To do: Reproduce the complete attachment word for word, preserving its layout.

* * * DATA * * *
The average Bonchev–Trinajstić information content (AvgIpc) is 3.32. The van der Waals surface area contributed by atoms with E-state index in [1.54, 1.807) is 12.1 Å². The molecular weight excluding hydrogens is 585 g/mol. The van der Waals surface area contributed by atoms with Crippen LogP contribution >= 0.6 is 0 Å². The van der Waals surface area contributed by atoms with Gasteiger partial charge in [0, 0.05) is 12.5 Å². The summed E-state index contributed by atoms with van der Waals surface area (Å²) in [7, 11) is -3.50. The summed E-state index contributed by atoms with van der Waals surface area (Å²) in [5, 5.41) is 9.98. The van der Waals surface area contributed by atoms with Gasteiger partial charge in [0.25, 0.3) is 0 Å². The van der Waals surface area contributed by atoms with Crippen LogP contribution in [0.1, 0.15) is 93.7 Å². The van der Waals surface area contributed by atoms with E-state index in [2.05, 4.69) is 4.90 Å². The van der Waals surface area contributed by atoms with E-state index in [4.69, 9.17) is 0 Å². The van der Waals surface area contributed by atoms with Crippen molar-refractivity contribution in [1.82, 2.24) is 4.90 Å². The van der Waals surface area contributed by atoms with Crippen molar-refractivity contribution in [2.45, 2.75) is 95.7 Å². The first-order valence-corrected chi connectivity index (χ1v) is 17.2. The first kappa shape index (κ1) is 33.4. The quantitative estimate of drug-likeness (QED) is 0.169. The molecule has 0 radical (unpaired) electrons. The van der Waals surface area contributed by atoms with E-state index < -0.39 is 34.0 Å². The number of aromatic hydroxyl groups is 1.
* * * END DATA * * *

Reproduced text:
The average Bonchev–Trinajstić information content (AvgIpc) is 3.32. The van der Waals surface area contributed by atoms with E-state index in [1.54, 1.807) is 12.1 Å². The molecular weight excluding hydrogens is 585 g/mol. The van der Waals surface area contributed by atoms with Crippen LogP contribution >= 0.6 is 0 Å². The van der Waals surface area contributed by atoms with Gasteiger partial charge in [0, 0.05) is 12.5 Å². The summed E-state index contributed by atoms with van der Waals surface area (Å²) in [7, 11) is -3.50. The summed E-state index contributed by atoms with van der Waals surface area (Å²) in [5, 5.41) is 9.98. The van der Waals surface area contributed by atoms with Gasteiger partial charge in [0.25, 0.3) is 0 Å². The van der Waals surface area contributed by atoms with Crippen LogP contribution in [0.1, 0.15) is 93.7 Å². The van der Waals surface area contributed by atoms with E-state index in [2.05, 4.69) is 4.90 Å². The van der Waals surface area contributed by atoms with E-state index in [4.69, 9.17) is 0 Å². The van der Waals surface area contributed by atoms with Crippen molar-refractivity contribution in [1.82, 2.24) is 4.90 Å². The van der Waals surface area contributed by atoms with Crippen molar-refractivity contribution in [2.45, 2.75) is 95.7 Å². The first-order valence-corrected chi connectivity index (χ1v) is 17.2. The first kappa shape index (κ1) is 33.4. The quantitative estimate of drug-likeness (QED) is 0.169. The molecule has 0 radical (unpaired) electrons. The van der Waals surface area contributed by atoms with E-state index < -0.39 is 34.0 Å². The number of aromatic hydroxyl groups is 1.